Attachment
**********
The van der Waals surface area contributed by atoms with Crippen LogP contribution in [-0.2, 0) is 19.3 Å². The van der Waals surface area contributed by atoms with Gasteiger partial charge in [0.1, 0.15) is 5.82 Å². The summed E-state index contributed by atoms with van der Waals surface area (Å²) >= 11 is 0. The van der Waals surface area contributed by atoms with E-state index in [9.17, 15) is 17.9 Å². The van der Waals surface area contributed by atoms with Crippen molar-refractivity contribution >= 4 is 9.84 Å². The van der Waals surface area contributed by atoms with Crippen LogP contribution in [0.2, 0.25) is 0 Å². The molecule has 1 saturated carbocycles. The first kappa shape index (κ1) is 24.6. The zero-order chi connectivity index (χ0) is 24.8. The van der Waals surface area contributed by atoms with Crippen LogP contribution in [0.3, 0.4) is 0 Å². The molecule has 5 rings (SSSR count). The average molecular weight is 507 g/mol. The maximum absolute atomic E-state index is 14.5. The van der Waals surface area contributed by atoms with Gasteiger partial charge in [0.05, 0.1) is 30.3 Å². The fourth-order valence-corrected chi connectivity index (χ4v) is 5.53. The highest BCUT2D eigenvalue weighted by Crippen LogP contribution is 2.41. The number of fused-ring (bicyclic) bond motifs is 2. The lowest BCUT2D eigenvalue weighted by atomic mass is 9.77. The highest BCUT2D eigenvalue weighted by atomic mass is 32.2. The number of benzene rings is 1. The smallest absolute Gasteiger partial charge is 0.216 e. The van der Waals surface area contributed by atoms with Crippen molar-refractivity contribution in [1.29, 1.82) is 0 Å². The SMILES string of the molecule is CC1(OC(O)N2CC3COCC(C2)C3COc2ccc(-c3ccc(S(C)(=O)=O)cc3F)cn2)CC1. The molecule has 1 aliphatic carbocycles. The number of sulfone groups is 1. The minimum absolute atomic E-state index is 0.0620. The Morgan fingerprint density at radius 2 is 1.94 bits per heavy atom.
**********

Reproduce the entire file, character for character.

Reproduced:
The van der Waals surface area contributed by atoms with Crippen LogP contribution in [-0.2, 0) is 19.3 Å². The van der Waals surface area contributed by atoms with Gasteiger partial charge in [0.1, 0.15) is 5.82 Å². The summed E-state index contributed by atoms with van der Waals surface area (Å²) >= 11 is 0. The van der Waals surface area contributed by atoms with E-state index in [9.17, 15) is 17.9 Å². The van der Waals surface area contributed by atoms with Crippen molar-refractivity contribution >= 4 is 9.84 Å². The van der Waals surface area contributed by atoms with Crippen LogP contribution in [0.2, 0.25) is 0 Å². The molecule has 1 saturated carbocycles. The first kappa shape index (κ1) is 24.6. The zero-order chi connectivity index (χ0) is 24.8. The van der Waals surface area contributed by atoms with Crippen LogP contribution in [0.3, 0.4) is 0 Å². The molecule has 5 rings (SSSR count). The average molecular weight is 507 g/mol. The maximum absolute atomic E-state index is 14.5. The van der Waals surface area contributed by atoms with Gasteiger partial charge in [0.05, 0.1) is 30.3 Å². The fourth-order valence-corrected chi connectivity index (χ4v) is 5.53. The highest BCUT2D eigenvalue weighted by Crippen LogP contribution is 2.41. The number of fused-ring (bicyclic) bond motifs is 2. The lowest BCUT2D eigenvalue weighted by atomic mass is 9.77. The highest BCUT2D eigenvalue weighted by atomic mass is 32.2. The number of benzene rings is 1. The smallest absolute Gasteiger partial charge is 0.216 e. The van der Waals surface area contributed by atoms with Crippen molar-refractivity contribution in [1.29, 1.82) is 0 Å². The SMILES string of the molecule is CC1(OC(O)N2CC3COCC(C2)C3COc2ccc(-c3ccc(S(C)(=O)=O)cc3F)cn2)CC1. The molecule has 1 aliphatic carbocycles. The number of sulfone groups is 1. The minimum absolute atomic E-state index is 0.0620. The Morgan fingerprint density at radius 2 is 1.94 bits per heavy atom.